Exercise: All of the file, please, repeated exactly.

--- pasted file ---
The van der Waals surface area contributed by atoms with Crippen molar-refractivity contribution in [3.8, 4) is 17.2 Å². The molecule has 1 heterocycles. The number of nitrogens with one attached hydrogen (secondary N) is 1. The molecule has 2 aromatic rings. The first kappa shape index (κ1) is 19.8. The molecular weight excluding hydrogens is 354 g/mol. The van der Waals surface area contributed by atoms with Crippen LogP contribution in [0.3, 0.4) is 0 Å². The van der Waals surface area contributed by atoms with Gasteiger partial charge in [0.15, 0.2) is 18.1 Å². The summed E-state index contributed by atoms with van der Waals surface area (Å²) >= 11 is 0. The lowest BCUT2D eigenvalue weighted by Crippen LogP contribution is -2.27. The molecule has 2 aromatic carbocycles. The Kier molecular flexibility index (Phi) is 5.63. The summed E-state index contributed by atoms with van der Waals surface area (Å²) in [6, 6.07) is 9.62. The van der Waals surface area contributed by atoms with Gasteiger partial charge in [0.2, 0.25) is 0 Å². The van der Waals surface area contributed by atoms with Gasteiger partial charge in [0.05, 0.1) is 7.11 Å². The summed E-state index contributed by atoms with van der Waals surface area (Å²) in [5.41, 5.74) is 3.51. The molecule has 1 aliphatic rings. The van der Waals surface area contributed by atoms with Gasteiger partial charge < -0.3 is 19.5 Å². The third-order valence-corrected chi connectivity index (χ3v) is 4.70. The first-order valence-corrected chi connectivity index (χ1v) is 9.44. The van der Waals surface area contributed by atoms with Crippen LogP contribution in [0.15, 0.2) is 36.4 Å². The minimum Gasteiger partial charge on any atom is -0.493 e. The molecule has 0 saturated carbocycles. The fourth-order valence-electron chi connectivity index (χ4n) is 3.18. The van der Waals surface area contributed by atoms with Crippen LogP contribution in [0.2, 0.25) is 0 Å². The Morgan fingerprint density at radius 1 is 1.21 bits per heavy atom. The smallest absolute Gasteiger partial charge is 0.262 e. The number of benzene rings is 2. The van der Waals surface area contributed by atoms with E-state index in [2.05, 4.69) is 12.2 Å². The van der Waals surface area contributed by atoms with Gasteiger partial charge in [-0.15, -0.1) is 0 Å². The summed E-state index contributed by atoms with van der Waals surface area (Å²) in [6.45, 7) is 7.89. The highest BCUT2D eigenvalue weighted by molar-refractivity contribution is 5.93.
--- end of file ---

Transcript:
The van der Waals surface area contributed by atoms with Crippen molar-refractivity contribution in [3.8, 4) is 17.2 Å². The molecule has 1 heterocycles. The number of nitrogens with one attached hydrogen (secondary N) is 1. The molecule has 2 aromatic rings. The first kappa shape index (κ1) is 19.8. The molecular weight excluding hydrogens is 354 g/mol. The van der Waals surface area contributed by atoms with Crippen LogP contribution in [0.3, 0.4) is 0 Å². The van der Waals surface area contributed by atoms with Gasteiger partial charge in [0.15, 0.2) is 18.1 Å². The summed E-state index contributed by atoms with van der Waals surface area (Å²) >= 11 is 0. The lowest BCUT2D eigenvalue weighted by Crippen LogP contribution is -2.27. The molecule has 2 aromatic carbocycles. The Kier molecular flexibility index (Phi) is 5.63. The summed E-state index contributed by atoms with van der Waals surface area (Å²) in [6, 6.07) is 9.62. The van der Waals surface area contributed by atoms with Gasteiger partial charge in [0.2, 0.25) is 0 Å². The van der Waals surface area contributed by atoms with Gasteiger partial charge in [0.05, 0.1) is 7.11 Å². The summed E-state index contributed by atoms with van der Waals surface area (Å²) in [5.41, 5.74) is 3.51. The molecule has 1 aliphatic rings. The van der Waals surface area contributed by atoms with Gasteiger partial charge < -0.3 is 19.5 Å². The third-order valence-corrected chi connectivity index (χ3v) is 4.70. The first-order valence-corrected chi connectivity index (χ1v) is 9.44. The van der Waals surface area contributed by atoms with Crippen LogP contribution in [0.15, 0.2) is 36.4 Å². The minimum Gasteiger partial charge on any atom is -0.493 e. The molecule has 0 saturated carbocycles. The fourth-order valence-electron chi connectivity index (χ4n) is 3.18. The van der Waals surface area contributed by atoms with Crippen LogP contribution in [0.2, 0.25) is 0 Å². The Morgan fingerprint density at radius 1 is 1.21 bits per heavy atom. The smallest absolute Gasteiger partial charge is 0.262 e. The number of benzene rings is 2. The van der Waals surface area contributed by atoms with E-state index in [2.05, 4.69) is 12.2 Å². The van der Waals surface area contributed by atoms with Gasteiger partial charge in [-0.15, -0.1) is 0 Å². The summed E-state index contributed by atoms with van der Waals surface area (Å²) in [6.45, 7) is 7.89. The highest BCUT2D eigenvalue weighted by molar-refractivity contribution is 5.93.